Japan is thrown into a panic after several ships explode and are sunk. At first, the authorities think its either underwater mines or underwater volcanic activity. The authorities soon head to Odo Island, close to where several of the ships were sunk. One night, something comes onshore and destroys several houses and kills several people. A later expedition to the island led by paleontologist Professor Kyôhei Yamane, his daughter Emiko, and young navy frogman Hideto Ogata (who also happens to be Emiko's lover, even though she is betrothed to Dr. Daisuke Serizawa) soon discover something more devastating than imagined in the form of a 164-foot-tall (50-meter-tall) monster whom the natives call Gojira. Now, the monster begins a rampage that threatens to destroy not only Japan but the rest of the world as well. Can the monster be destroyed before it is too late, and what role will the mysterious Serizawa play in the battle?Written by
Brian Washington <Sargebri@att.net>
Knowing that this was going to be a very expensive production, producer Tomoyuki Tanaka tried to build it on a solid foundation by hiring Shigeru Kayama, one of Japan's foremost writers of thrillers of the early 1950s to write the story upon which the later screenplay would be based. See more »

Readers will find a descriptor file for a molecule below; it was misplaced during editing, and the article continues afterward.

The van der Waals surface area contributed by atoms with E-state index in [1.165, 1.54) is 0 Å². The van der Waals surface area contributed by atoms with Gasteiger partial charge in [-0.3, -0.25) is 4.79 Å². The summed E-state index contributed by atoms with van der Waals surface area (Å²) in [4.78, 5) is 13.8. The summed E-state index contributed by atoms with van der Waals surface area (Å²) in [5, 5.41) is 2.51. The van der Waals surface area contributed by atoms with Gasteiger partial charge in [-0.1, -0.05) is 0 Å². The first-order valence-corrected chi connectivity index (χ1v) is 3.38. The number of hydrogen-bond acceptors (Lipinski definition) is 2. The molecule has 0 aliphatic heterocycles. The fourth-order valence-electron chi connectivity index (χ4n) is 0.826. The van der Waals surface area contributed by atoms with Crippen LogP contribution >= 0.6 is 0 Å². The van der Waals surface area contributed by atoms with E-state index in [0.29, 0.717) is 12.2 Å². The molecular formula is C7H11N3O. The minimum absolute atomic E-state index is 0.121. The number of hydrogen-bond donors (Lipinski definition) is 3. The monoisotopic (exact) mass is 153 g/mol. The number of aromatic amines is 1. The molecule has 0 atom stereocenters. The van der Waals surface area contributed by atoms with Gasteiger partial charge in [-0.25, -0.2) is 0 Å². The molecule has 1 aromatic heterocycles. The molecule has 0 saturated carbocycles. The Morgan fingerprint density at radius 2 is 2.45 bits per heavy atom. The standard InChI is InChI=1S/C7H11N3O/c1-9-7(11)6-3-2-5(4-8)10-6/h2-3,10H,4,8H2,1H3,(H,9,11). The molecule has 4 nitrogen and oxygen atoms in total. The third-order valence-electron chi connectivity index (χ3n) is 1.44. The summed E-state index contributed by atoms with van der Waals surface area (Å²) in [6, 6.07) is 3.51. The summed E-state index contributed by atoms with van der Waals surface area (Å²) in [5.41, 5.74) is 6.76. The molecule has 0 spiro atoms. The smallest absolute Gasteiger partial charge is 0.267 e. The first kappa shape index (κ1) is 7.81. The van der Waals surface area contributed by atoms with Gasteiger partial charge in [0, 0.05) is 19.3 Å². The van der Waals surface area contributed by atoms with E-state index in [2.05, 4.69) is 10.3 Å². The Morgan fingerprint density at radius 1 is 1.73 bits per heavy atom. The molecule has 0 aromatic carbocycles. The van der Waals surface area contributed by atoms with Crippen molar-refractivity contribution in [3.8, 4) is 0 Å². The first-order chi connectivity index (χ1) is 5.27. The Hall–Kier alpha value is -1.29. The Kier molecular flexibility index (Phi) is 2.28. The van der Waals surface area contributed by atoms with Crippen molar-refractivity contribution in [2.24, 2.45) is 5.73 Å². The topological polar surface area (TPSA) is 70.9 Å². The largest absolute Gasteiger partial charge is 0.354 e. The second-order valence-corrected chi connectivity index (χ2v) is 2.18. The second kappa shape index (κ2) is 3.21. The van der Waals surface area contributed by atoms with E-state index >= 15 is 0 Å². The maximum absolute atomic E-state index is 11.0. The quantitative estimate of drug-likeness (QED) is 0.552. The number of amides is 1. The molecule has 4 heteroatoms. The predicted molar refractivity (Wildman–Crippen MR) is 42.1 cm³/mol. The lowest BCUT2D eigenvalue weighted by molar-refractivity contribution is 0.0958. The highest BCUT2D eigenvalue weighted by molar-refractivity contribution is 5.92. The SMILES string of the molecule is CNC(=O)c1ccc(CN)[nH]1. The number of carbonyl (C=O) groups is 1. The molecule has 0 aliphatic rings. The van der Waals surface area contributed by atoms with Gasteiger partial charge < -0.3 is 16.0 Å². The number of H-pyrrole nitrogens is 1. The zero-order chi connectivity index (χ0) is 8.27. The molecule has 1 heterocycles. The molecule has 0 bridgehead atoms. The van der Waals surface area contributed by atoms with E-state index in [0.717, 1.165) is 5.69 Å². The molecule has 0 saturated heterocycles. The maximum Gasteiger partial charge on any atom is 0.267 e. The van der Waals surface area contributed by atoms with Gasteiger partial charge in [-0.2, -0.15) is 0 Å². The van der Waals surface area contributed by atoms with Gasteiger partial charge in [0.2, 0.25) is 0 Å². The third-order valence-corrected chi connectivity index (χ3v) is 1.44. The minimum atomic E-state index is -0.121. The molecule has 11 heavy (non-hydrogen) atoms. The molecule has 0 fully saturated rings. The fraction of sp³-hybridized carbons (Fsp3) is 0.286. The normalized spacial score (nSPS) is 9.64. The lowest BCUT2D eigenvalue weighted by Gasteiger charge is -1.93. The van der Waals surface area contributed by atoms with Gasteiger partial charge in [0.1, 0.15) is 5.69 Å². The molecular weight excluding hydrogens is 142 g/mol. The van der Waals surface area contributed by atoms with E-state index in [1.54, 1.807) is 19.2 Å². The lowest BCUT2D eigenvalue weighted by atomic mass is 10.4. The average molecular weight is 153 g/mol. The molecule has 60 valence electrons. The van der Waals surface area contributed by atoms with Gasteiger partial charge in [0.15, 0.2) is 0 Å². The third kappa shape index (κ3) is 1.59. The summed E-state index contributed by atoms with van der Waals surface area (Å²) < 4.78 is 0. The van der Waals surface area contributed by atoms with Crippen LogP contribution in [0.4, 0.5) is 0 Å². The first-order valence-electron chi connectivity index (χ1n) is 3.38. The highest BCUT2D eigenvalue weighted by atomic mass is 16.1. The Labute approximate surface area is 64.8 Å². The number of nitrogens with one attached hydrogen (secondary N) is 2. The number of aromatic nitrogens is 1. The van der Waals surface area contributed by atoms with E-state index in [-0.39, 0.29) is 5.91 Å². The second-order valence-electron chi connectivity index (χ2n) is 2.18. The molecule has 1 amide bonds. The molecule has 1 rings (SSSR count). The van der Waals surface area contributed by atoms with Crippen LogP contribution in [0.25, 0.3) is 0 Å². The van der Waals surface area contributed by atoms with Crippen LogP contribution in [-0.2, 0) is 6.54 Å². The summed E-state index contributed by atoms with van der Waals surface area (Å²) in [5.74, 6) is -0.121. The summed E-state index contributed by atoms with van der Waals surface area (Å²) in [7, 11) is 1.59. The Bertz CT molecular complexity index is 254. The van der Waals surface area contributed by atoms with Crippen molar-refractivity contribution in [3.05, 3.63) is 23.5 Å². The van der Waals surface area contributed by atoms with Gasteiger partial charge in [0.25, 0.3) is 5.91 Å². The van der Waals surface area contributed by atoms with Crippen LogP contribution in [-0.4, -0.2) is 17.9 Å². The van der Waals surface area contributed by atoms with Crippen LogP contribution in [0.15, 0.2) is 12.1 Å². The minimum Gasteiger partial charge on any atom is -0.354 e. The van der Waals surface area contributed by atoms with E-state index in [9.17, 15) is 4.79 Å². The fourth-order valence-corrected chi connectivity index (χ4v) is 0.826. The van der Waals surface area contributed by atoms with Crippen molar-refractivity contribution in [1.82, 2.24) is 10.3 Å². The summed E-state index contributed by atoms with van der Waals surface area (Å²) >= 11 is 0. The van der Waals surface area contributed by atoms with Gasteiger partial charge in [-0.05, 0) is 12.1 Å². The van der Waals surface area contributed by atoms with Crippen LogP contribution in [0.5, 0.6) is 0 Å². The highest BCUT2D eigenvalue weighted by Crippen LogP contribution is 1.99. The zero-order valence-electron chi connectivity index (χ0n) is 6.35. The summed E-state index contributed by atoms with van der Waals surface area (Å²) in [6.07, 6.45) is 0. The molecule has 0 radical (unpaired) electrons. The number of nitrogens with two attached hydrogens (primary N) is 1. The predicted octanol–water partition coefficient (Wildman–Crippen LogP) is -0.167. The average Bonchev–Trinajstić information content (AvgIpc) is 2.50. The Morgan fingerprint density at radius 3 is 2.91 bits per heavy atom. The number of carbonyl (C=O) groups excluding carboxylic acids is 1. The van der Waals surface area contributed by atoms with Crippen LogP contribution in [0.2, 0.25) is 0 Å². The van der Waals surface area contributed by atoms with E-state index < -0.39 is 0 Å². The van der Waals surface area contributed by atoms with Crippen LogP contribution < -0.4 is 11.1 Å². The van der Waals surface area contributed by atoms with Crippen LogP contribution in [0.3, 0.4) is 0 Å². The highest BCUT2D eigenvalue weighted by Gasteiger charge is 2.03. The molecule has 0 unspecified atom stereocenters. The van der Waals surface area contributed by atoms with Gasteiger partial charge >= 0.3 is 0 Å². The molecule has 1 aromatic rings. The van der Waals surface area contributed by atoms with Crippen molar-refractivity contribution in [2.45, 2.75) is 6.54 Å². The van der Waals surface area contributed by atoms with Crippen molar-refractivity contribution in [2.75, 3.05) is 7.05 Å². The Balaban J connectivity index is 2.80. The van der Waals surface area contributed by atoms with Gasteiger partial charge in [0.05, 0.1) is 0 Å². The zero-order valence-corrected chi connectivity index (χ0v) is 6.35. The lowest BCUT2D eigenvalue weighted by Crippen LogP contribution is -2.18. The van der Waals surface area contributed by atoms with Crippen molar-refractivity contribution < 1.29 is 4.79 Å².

When the people are running down the alleyway, and Gojira walks by, you can see two people run out into the front, look at the camera, and really quickly lean up against the wall. See more »
Chief of Emergency Headquarters:
This is quite a problem, professor. If this keeps up, we'll have to suspend the international shipping routes. Have you found a way? Is there something we can do to defeat it?
So, that's it...
Chairman of Diet Committee:
Professor Yamane, let's be honest. If there's a way to defeat Godzilla, we need to know.
It's impossible! Godzilla absorbed massive amounts of atomic radiation and yet it still survived! What do you think could kill it? Instead, we should focus on why it is still alive. That should be our top priority!
See more »
It's been fifty years since Ishiro Honda and the gang at Toho made the first Godzilla movie, and looking back on it, it's plain to see why this film has become more than just a cult sensation. It's mix of raw human emotion, fantastical story, and menacing precautionary messages help to deliver one of the silver screens greatest films. Akira Ifkube's foreboding score adds just the right amount of dark edge to Honda's masterpiece,as does Akihiko Hirata's performance as jaded scientist, Dr. Daisuke Serizawa. The suitmation and set designs used in this classic are superb as well, giving a certain level of realism missing from many later monster films. And, of course, veteran actor Takashi Shimura exceeds all expectations as Dr. Yamane.
Looking back on this film, taken in it's entirety and without the added American scenes, Godzilla (Gojira) truly is a film that will last the ages.
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